* No, it does not penalize people for not using contraceptives. However, it forces some sectors of society to submit to provisions that may be against their faith and parental rights. This is answered in nos. 1, 9a, 9c, 9d, and 10.
* In addition, the bill does not legalize abortion, but it is silent on the abortifacient effect of contraceptives and IUDs.
3. The proponents of the RH Bill claim that 11 women a day die of pregnancy. Will the RH Bill reduce this number?
* According to the Philippine Health Statistics, there were 9,000 deaths from vehicular accidents. Should we then discourage or ban vehicular travel? In the same light, the government should look into the causes of women dying from childbirth, which can vary from lack of pregnancy health care service, including competent service providers, to insufficient medical supplies. The government should focus its resources to improving these, instead of preventing pregnancy.
* 4. Fifty (51%) of women want access to contraceptives which the RH Bill guarantees.
* Contraceptives are readily available and the DOH has been distributing contraceptives and condoms costing government is billions of pesos through the years. In spite of this, they want to legislate the compulsory purchase of these items by gov’t hospitals. It is really big business (see no. 10).
* Also, surveys cannot be the only basis for giving services and/or products to Filipinos. For example, if majority of Filipinos want to have guns for self-defense due to increasing crime rate, should the government then issue them guns?
* 5. Does the Catholic Church impose her beliefs on its congregation and even to non-Catholics who believe otherwise?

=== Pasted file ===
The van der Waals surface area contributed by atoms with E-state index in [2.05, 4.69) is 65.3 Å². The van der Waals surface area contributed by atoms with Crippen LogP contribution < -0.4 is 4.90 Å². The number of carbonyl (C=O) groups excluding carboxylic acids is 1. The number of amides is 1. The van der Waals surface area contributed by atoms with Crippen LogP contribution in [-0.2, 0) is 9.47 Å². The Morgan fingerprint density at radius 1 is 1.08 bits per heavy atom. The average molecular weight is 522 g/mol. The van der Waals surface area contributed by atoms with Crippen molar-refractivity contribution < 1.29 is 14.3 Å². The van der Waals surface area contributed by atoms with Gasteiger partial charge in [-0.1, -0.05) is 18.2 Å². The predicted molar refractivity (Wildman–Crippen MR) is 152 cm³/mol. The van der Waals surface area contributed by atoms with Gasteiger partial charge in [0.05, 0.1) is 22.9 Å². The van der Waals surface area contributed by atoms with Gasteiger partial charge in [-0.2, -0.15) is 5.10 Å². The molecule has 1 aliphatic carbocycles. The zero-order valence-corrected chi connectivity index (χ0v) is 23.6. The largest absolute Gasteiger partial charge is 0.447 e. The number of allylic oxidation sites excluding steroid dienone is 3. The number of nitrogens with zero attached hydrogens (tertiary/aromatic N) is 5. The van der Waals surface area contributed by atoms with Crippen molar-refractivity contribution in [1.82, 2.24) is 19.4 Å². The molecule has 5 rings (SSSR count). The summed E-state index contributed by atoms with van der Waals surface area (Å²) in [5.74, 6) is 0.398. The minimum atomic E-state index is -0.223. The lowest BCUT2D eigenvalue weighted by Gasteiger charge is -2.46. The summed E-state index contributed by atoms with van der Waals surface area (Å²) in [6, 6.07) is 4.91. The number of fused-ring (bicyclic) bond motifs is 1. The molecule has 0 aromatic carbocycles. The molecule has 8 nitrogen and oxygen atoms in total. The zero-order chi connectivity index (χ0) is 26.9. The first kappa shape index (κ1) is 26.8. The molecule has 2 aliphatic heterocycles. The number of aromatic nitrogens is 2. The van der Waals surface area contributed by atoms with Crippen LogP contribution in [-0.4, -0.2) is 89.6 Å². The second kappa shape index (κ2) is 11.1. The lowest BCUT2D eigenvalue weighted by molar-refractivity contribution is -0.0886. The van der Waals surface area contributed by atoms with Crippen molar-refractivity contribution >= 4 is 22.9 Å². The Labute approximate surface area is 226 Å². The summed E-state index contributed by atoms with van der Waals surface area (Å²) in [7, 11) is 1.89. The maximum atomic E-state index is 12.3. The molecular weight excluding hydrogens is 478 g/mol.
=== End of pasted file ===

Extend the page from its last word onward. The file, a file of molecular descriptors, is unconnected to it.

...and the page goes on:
* Sex by God’s design must always be open to life. This is not mere Catholic teaching but a natural law that applies to all men of whatever race or religious conviction. It is for this reason that Pope Paul VI in his encyclical Humanae Vitae said: “Of such laws the Church was not the author, nor consequently can she be their authority; she is only their depositary and their interpreter, without ever being able to declare to be licit that which is not so by reason of its intimate and unchangeable opposition to the true good of man.” In other words, she merely proclaims the truth regarding the openness to life of the marital act and the immorality of violating this natural law. Whether a couple (Catholic or not) listens to her and tolerates by this principle is not for the Church to interfere. That is why priests do not ask couples if they are using contraceptives or condoms before giving them communion. Neither does she prevent government from implementing its population program nor does she excommunicate the manufacturers and distributors of contraceptives and condoms. It is between them and God. And God who knows what is in their hearts is the only One who can judge them with compassion. However, if the Church should stop from speaking out these basic truths because times are changing, she would renege on her pastoral responsibility to her flock.